The Associated Press
Highlight in History
On May 26, 1913, Actors’ Equity Association was organized by a group of actors at the Pabst Grand Circle Hotel in New York; the union’s first president was Francis Wilson.
On this date
In 1521, Martin Luther was banned by the Edict of Worms because of his religious beliefs and writings.
In 1868, the impeachment trial of President Andrew Johnson ended with his acquittal on the remaining charges.
In 1940, the evacuation of more than 338,000 Allied troops from Dunkirk, France, began during World War II.
In 1942, the U.S. War Department formally established the Armed Forces Radio Service (AFRS). The Tule Lake Segregation Center for Japanese-American wartime internees opened in northern California.
In 1952, representatives of the United States, Britain, France and West Germany signed the Bonn Convention granting conditional sovereignty to, and ending the Allied occupation of, West Germany.
In 1960, U.N. Ambassador Henry Cabot Lodge accused the Soviets of hiding a microphone inside a wood carving of the Great Seal of the United States that had been presented to the U.S. Embassy in Moscow.
In 1969, the Apollo 10 astronauts returned to Earth after a successful eight-day dress rehearsal for the first manned moon landing.
In 1972, President Richard M. Nixon and Soviet leader Leonid Brezhnev signed the Anti-Ballistic Missile Treaty in Moscow. (The U.S. withdrew from the treaty in 2002.)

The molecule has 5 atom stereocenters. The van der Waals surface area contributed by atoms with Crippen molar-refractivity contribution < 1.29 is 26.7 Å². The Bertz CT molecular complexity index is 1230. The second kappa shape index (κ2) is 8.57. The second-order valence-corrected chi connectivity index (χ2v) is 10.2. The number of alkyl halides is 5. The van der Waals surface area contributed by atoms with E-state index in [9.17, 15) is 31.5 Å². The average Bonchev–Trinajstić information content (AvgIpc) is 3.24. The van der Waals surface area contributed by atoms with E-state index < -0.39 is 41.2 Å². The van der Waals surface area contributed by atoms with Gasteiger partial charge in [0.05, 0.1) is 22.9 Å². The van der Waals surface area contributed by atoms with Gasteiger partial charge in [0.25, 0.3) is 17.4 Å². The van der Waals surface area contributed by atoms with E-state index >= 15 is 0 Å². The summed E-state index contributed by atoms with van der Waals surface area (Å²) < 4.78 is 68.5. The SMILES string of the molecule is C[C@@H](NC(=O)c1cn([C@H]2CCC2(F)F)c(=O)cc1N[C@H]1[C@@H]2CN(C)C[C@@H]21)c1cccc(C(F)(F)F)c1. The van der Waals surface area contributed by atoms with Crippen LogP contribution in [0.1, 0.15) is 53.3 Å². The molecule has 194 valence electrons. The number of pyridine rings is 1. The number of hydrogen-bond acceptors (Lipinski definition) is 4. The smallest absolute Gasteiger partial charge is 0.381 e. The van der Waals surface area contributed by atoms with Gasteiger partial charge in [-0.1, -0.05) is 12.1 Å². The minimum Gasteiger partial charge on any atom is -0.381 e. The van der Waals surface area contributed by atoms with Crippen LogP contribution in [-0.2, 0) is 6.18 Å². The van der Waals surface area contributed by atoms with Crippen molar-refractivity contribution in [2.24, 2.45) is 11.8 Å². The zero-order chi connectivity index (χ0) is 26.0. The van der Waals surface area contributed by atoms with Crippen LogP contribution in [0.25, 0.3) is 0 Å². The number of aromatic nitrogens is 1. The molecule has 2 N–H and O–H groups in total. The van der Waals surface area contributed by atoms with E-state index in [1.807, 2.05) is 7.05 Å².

In 1981, 14 people were killed when a Marine jet crashed onto the flight deck of the aircraft carrier USS Nimitz off Florida.
In 1998, the U.S. Supreme Court made it far more difficult for police to be sued by people hurt during high-speed chases. The Supreme Court ruled that Ellis Island — the historic gateway for millions of immigrants to America— is mainly in New Jersey, not New York.
Ten years ago
Angering hard-liners, Israeli Prime Minister Ariel Sharon declared in a speech to his Likud Party that he was determined to reach a peace deal and end 36 years of rule over the Palestinians. An airplane carrying Spanish peacekeepers returning from Afghanistan crashed in Turkey, killing all 75 people aboard.
Five years ago
President George W. Bush paid a Memorial Day tribute to America’s fighting men and women who died in battle, saying national leaders must have “the courage and character to follow their lead” in preserving peace and freedom. Chinese officials said they would waive their one-child policy for families with a child who was killed, severely injured or disabled in the country’s devastating earthquake. Oscar-winning movie director Sydney Pollack died in Los Angeles at age 73. Composer Earle H. Hagen, who wrote the themes for “The Andy Griffith Show,” “I Spy,” “The Mod Squad” and other TV shows, died in Rancho Mirage, Calif., at age 88.
One year ago
Gruesome video showed rows of dead Syrian children lying in a mosque in Houla, haunting images of what activists called one of the deadliest regime attacks yet in Syria’s 14-month-old uprising.
International space station astronauts floated into the Dragon, a day after its heralded arrival as the world’s first commercial supply ship.